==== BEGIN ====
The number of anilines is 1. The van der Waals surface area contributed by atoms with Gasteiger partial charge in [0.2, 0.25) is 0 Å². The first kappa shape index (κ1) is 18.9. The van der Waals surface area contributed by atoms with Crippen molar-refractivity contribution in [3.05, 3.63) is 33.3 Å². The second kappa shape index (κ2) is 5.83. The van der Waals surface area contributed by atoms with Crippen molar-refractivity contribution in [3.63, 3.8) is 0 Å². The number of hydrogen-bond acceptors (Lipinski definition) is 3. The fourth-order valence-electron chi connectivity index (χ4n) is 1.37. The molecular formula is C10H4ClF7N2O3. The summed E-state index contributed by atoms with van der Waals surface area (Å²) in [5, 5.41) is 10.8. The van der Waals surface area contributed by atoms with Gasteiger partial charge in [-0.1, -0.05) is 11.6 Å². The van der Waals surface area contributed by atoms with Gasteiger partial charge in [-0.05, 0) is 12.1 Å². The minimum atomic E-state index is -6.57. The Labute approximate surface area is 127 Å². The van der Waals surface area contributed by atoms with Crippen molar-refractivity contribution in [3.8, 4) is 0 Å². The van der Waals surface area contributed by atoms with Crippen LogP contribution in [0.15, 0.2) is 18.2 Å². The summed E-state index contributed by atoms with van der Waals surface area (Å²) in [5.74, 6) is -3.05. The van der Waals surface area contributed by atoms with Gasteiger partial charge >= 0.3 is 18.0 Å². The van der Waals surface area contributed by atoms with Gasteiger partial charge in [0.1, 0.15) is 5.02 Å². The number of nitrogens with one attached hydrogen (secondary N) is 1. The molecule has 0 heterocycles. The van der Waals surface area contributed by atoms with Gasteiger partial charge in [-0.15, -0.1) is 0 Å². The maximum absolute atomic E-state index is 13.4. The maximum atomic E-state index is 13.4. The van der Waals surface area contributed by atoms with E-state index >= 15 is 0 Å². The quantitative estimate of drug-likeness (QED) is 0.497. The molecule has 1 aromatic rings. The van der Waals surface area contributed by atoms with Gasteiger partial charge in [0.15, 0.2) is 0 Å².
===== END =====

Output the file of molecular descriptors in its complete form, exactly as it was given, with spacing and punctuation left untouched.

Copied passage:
The number of anilines is 1. The van der Waals surface area contributed by atoms with Gasteiger partial charge in [0.2, 0.25) is 0 Å². The first kappa shape index (κ1) is 18.9. The van der Waals surface area contributed by atoms with Crippen molar-refractivity contribution in [3.05, 3.63) is 33.3 Å². The second kappa shape index (κ2) is 5.83. The van der Waals surface area contributed by atoms with Crippen molar-refractivity contribution in [3.63, 3.8) is 0 Å². The number of hydrogen-bond acceptors (Lipinski definition) is 3. The fourth-order valence-electron chi connectivity index (χ4n) is 1.37. The molecular formula is C10H4ClF7N2O3. The summed E-state index contributed by atoms with van der Waals surface area (Å²) in [5, 5.41) is 10.8. The van der Waals surface area contributed by atoms with Gasteiger partial charge in [-0.1, -0.05) is 11.6 Å². The van der Waals surface area contributed by atoms with Gasteiger partial charge in [-0.05, 0) is 12.1 Å². The minimum atomic E-state index is -6.57. The Labute approximate surface area is 127 Å². The van der Waals surface area contributed by atoms with Crippen molar-refractivity contribution in [3.8, 4) is 0 Å². The van der Waals surface area contributed by atoms with Crippen LogP contribution in [0.15, 0.2) is 18.2 Å². The summed E-state index contributed by atoms with van der Waals surface area (Å²) in [5.74, 6) is -3.05. The van der Waals surface area contributed by atoms with Gasteiger partial charge >= 0.3 is 18.0 Å². The van der Waals surface area contributed by atoms with Gasteiger partial charge in [0.1, 0.15) is 5.02 Å². The number of nitrogens with one attached hydrogen (secondary N) is 1. The molecule has 0 heterocycles. The van der Waals surface area contributed by atoms with Gasteiger partial charge in [-0.15, -0.1) is 0 Å². The maximum absolute atomic E-state index is 13.4. The maximum atomic E-state index is 13.4. The van der Waals surface area contributed by atoms with E-state index >= 15 is 0 Å². The quantitative estimate of drug-likeness (QED) is 0.497. The molecule has 1 aromatic rings. The van der Waals surface area contributed by atoms with Gasteiger partial charge in [0.15, 0.2) is 0 Å².